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Be Prepared to Be Flexible

Environment

As an outdoor educator, your plans will get derailed. The weather could change, an activity you budgeted for an hour could take 15 minutes or 2 hours, a student could get lost or sick, or another group could be in the location you planned for. This essentially means you need to have a backup plan for everything. Backup plans don’t have to be elaborate or too thought out, but you should have a few basic supplies and several tricks in mind.

  1. Know a few simple, adaptable games. Games that can be played standing in a circle are great while groups are waiting – during bathroom breaks, solo activities, etc. Things like Earth Eyes, Rhythm Master, and Poison Dart Frog are great to play in small spaces or stopped on the trail. If you end up with some extra time after an activity and have enough space to move around, games like Steal the Bacon, Salad Bowl, and Adaptation Tag can be used as assessment tools and to get students moving.
  2. Art supplies and picture books are your friends. A few sheets of paper and some watercolor pencils take up almost no space in your backpack, and can be a great resource. You can give them to students who finish an activity before the rest of the group, use them as an assessment tool to make scientific illustrations, or simply to make observations and enjoy being outside. They can be used as colored pencils, or students can use water from their water bottles to turn them into watercolors. Before you head out for the day, grab a picture book that relates to your theme for the day. You can always read the story as a transfer of learning, to entertain your students during lunch, or simply to get a group to chill out.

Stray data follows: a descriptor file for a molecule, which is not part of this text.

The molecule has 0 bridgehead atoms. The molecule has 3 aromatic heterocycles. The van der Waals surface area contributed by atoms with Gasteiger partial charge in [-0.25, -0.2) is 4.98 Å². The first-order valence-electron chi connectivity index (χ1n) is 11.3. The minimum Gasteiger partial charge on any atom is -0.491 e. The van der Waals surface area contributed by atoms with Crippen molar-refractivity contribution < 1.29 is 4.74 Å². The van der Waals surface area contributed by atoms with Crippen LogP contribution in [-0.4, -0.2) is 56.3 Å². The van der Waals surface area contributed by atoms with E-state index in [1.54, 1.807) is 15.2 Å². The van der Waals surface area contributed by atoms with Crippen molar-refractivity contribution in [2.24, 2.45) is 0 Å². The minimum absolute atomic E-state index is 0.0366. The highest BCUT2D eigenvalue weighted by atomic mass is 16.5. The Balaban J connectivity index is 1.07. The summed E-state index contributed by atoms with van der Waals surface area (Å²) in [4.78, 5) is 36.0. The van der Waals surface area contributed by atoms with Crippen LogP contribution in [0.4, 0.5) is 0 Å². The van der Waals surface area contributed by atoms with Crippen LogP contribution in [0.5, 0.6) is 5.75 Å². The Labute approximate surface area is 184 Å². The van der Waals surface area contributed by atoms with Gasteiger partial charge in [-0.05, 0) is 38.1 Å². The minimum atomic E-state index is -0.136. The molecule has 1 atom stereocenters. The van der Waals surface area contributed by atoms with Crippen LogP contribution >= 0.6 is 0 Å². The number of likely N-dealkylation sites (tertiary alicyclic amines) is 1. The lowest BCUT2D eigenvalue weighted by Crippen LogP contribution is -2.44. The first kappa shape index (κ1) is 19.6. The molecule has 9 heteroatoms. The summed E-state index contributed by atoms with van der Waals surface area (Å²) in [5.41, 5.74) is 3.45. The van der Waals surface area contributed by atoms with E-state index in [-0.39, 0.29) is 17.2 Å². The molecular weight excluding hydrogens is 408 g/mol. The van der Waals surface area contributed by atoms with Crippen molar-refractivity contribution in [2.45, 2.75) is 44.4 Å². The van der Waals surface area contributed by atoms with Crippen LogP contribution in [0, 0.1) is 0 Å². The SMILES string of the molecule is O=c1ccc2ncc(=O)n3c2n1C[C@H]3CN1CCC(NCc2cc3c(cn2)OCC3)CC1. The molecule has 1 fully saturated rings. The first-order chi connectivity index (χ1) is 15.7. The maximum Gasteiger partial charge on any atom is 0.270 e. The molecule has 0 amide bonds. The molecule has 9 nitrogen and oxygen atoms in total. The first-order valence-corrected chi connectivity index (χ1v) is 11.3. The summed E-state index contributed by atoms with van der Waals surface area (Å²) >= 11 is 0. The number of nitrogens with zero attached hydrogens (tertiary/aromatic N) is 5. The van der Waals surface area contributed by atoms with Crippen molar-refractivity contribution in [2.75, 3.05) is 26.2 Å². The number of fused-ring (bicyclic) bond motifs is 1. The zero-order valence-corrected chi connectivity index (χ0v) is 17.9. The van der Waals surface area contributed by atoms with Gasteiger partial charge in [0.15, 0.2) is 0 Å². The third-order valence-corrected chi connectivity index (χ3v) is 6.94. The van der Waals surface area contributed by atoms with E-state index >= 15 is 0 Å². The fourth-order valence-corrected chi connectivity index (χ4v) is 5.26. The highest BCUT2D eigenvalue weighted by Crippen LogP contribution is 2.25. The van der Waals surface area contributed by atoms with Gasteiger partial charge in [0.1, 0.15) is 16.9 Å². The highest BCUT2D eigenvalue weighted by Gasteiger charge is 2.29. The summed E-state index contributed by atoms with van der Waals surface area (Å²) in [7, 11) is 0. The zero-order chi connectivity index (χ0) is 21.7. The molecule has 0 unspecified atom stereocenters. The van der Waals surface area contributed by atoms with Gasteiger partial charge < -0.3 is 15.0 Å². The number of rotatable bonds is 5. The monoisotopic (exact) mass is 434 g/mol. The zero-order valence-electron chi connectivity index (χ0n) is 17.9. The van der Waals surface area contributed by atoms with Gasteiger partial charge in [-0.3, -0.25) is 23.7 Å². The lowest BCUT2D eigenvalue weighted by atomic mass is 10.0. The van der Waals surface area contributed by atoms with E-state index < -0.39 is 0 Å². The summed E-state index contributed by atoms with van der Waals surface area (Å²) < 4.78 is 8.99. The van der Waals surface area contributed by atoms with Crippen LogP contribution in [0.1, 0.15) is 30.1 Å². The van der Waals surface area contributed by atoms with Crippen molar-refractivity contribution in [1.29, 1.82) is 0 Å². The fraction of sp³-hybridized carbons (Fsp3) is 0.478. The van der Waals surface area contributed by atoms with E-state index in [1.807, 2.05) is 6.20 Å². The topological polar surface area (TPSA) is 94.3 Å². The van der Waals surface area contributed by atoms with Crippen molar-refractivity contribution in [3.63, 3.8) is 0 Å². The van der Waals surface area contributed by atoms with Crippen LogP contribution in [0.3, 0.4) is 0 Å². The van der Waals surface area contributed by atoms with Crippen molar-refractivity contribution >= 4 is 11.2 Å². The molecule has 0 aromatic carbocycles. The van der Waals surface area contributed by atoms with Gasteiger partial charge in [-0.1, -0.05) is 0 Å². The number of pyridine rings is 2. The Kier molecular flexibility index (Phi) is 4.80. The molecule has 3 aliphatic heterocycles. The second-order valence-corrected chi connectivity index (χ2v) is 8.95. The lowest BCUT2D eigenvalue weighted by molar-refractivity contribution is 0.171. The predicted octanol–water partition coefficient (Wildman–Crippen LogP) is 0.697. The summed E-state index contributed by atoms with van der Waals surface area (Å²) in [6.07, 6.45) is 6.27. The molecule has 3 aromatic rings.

3. Have a backup route and a backup lesson. Know how to get where you need to go from multiple directions – the short way and the long way. Spend some time thinking about how to accomplish your learning goals or planned activity in a couple of different ways, so you can easily adjust to your students needs or differentiate instruction.
  4. Have EXTRAS. Students will need to use the bathroom in the forest – have napkins or toilet paperor know where the thimbleberries are growing. Someone will spill jelly all over their journal or a bench – have wet wipes. You will forget all the silverware – have a pocketknife you can use to spread peanut butter. A student will drop their pencil somewhere unretrievable – have extra writing materials. Your feet will be soaking after a day in the rain – have dry socks. Ziploc bags always come in handy. Think about contingencies (or learn from experience) and throw a few extra supplies in your bag. You’ll thank yourself later.
  5. Check the weather. Make sure you and your students are ready for it! That could mean rain gear and a warm layer, or sunscreen and extra water. Comfortable students are much more prepared to participate and learn than wet or sunburned ones.
  6. Make decisions quickly, and trust them. You know your students and your resources, if your plans get derailed make a decision and go with it! It will be the right one. If you need to, have your students circle up and play a game while you gather your thoughts.
  7. Decide to be flexible! Nobody is trying to ruin your day, stuff just happens. Deal with it and move on.

If you are prepared for contingences, you will be better able to roll with them. You’ll be able to deal with things when they come up, and not take unforeseen circumstances personally. Once you pack your bag and mentally prepare for the day, you will be equipped to adapt like the flexible educator you are!